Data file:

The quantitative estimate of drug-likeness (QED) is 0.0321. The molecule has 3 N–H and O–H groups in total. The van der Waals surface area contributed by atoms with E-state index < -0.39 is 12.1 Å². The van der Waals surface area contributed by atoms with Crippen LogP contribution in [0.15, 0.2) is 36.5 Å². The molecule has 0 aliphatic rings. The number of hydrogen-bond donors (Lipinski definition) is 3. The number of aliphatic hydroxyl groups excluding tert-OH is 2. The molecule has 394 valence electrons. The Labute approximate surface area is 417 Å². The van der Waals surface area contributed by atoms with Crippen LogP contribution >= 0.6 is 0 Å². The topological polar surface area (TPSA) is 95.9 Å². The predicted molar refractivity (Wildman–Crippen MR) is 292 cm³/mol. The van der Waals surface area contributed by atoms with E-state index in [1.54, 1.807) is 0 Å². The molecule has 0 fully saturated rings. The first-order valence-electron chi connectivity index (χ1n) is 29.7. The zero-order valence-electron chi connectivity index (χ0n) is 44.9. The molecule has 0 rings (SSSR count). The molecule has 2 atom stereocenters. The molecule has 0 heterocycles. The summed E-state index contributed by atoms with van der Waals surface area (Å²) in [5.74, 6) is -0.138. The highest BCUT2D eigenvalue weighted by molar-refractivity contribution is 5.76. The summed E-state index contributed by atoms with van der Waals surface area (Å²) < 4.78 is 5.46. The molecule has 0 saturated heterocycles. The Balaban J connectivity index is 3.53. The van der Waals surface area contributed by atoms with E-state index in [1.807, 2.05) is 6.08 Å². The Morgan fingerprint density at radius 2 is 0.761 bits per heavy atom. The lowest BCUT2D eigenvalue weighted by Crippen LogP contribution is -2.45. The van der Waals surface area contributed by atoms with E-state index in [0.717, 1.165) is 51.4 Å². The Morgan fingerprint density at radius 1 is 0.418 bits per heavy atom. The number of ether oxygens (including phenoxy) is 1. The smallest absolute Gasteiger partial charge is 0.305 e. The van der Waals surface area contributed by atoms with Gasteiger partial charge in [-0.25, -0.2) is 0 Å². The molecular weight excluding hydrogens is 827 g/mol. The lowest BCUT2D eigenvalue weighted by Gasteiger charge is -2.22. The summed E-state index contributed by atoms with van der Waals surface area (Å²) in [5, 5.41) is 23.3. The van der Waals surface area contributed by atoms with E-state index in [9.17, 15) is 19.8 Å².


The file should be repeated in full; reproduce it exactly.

The quantitative estimate of drug-likeness (QED) is 0.0321. The molecule has 3 N–H and O–H groups in total. The van der Waals surface area contributed by atoms with E-state index < -0.39 is 12.1 Å². The van der Waals surface area contributed by atoms with Crippen LogP contribution in [0.15, 0.2) is 36.5 Å². The molecule has 0 aliphatic rings. The number of hydrogen-bond donors (Lipinski definition) is 3. The number of aliphatic hydroxyl groups excluding tert-OH is 2. The molecule has 394 valence electrons. The Labute approximate surface area is 417 Å². The van der Waals surface area contributed by atoms with Crippen LogP contribution >= 0.6 is 0 Å². The topological polar surface area (TPSA) is 95.9 Å². The predicted molar refractivity (Wildman–Crippen MR) is 292 cm³/mol. The van der Waals surface area contributed by atoms with E-state index in [1.54, 1.807) is 0 Å². The molecule has 0 fully saturated rings. The first-order valence-electron chi connectivity index (χ1n) is 29.7. The zero-order valence-electron chi connectivity index (χ0n) is 44.9. The molecule has 0 rings (SSSR count). The molecule has 2 atom stereocenters. The molecule has 0 heterocycles. The summed E-state index contributed by atoms with van der Waals surface area (Å²) in [5.74, 6) is -0.138. The highest BCUT2D eigenvalue weighted by molar-refractivity contribution is 5.76. The summed E-state index contributed by atoms with van der Waals surface area (Å²) < 4.78 is 5.46. The molecule has 0 saturated heterocycles. The Balaban J connectivity index is 3.53. The van der Waals surface area contributed by atoms with E-state index in [1.807, 2.05) is 6.08 Å². The Morgan fingerprint density at radius 2 is 0.761 bits per heavy atom. The lowest BCUT2D eigenvalue weighted by Crippen LogP contribution is -2.45. The van der Waals surface area contributed by atoms with E-state index in [0.717, 1.165) is 51.4 Å². The Morgan fingerprint density at radius 1 is 0.418 bits per heavy atom. The number of ether oxygens (including phenoxy) is 1. The smallest absolute Gasteiger partial charge is 0.305 e. The van der Waals surface area contributed by atoms with Gasteiger partial charge in [-0.25, -0.2) is 0 Å². The molecular weight excluding hydrogens is 827 g/mol. The lowest BCUT2D eigenvalue weighted by Gasteiger charge is -2.22. The summed E-state index contributed by atoms with van der Waals surface area (Å²) in [5, 5.41) is 23.3. The van der Waals surface area contributed by atoms with E-state index in [9.17, 15) is 19.8 Å².